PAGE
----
There was nothing she could do about the matter, however, so she left it to Allah the Almighty. Dadi Umma would relate that she thought Allah the Almighty took pity on her and fulfilled her desire that her son should be named by a very holy person, as a few days later, a relative of hers visited her and said she was going to request Hazrat Amma Janra, the noble wife of the Promised Messiahas for a name for her own new-born, and if Malka Sahiba wanted, she could also request a name for Malka’s son. “Of course! What a wonderful outcome!” This was how my father was named Hameed, by Hazrat Amma Janra herself, alhamdulillah.
When it comes to describing what I know about the early life of both my parents, many incidents were related to me either by themselves or by people close to them. I would like to relate a few that perhaps throw light on their later endeavours and which also show us the endless blessings of Ahmadiyyat.
My father was, masha-Allah, a very hardworking and talented student. He was fortunate to study in the schools and colleges of Rabwah – Talim-ul-Islam High School and College.
In those days, electricity was not available fully in all homes in Rabwah, so my father used to sit outside with a lamp to study in the hot summer evenings.
It is a common sight in Pakistan that any night lights attract moths around them. Some moths would collect on his lamp and some even his face and he would calmly wipe them away from his eyes and continue to study.
Allah blessed his hard work as a young student as when he matriculated (equivalent to passing GCSEs today in the UK), he was third in the whole Punjab Board (out of thousands of students) and later in his FSc exams (equivalent to A levels), he came first, alhamdulillah. Not only this, one subject, maybe biology, had no teacher available for a long period (perhaps a year) and he taught not only himself, but also the whole class who all did exceptionally well that year.
As he was such an outstanding student, his father planned to send him into the civil service, which was considered a good career. However, when advice was sought from Hazrat Khalifatul Masih IIra, he was advised to become a doctor and that is what he did.
Having completed his studies at King Edward Medical College Lahore, my father sought permission from Hazrat Khalifatul Masih IIIrh to continue his training in the USA. He was given permission but for only a year, thereafter moving to the UK where he later became a general practitioner.
He was forever grateful to Allah the Almighty that he was not allowed by Huzoorra to remain and settle in the USA as from 1984, Khilafat-e-Ahmadiyya moved to London and my father would not have wished to be anywhere else.
My mother was also a good student, whose love for studying English led her to gain a double master’s degree in English from Lahore College in Pakistan. This love and ability in the English language was later to stand her in good stead when she married and moved to the UK in 1969.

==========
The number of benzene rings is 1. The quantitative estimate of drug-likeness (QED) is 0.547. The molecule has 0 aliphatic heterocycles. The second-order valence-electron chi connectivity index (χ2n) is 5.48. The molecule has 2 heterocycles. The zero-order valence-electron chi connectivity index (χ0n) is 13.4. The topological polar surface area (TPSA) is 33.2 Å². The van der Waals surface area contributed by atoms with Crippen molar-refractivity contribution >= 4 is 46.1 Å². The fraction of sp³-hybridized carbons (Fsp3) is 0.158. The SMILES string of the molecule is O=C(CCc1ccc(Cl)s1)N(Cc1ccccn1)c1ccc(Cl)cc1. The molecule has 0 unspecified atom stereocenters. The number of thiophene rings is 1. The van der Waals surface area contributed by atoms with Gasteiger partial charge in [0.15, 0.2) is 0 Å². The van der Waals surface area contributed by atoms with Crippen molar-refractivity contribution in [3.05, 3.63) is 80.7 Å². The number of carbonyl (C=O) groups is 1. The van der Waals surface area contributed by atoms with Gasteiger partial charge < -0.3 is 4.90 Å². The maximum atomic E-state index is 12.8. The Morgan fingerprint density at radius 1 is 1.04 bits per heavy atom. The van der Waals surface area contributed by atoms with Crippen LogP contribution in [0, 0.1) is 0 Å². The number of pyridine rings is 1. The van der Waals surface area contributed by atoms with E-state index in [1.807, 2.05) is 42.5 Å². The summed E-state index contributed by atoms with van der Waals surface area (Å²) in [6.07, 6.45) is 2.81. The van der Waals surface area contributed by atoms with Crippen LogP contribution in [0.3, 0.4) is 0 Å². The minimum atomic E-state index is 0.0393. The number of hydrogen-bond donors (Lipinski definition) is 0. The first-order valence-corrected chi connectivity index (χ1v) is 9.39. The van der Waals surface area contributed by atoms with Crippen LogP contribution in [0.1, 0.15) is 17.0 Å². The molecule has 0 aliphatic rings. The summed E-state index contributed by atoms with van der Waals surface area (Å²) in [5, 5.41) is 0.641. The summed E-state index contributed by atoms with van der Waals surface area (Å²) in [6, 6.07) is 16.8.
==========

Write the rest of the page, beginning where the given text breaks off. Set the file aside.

As her mother had passed away, she would share her time by staying with her maternal grandparents in Rabwah and would also spend time with her father and Amatul Majeed Maujan Sahiba, “Ummi”. Thus, my mother grew up in a strongly religious and, in some ways, quite a scholarly environment – her maternal grandfather, a devout servant of the Jamaat and her knowledge of Urdu literature and poetry stemming from the influence of her pure Urdu speaking father who had been born in the Uttar Pradesh area.
Visit of my mother’s college friends to Rabwah
My mother had an innate desire for tabligh. She used to mention an incident of her student years when she studied English at Lahore College.
She invited some of her non-Ahmadi college friends to visit Rabwah. She was hoping to dispel any misconceptions they had about Ahmadiyyat and rumours they may have heard about our centre (markaz). However, as she arrived, perhaps without forewarning her relatives, she felt that due importance and encouragement was not given to the visit of her friends, until she was able to introduce them to Hazrat Sahibzada Mirza Tahir Ahmadrh (later Hazrat Khalifatul Masih IV), who spoke to them very graciously and as per character, elegantly explained and informed them about the Ahmadiyya Muslim Community and the importance and role of Rabwah at its centre.
My mother always remembered this incident with love, fondness and gratitude to Hazrat Khalifatul Masih IVrh.
The story of my parent’s rishta (marriage) arrangement is interesting. It was arranged at the behest of Ummi’s mother, Hazrat Sarwar Sultan Begumra (wife of Hazrat Mirza Bashir Ahmadra), whom my father used to visit as a newly qualified doctor in Rabwah. Dadi Umma, who was of similar pathan background to her, would visit her regularly and it was to her that Hazrat Sarwar Sultan Begumra made the suggestion that Dr Hameed would be a good match for Sajida.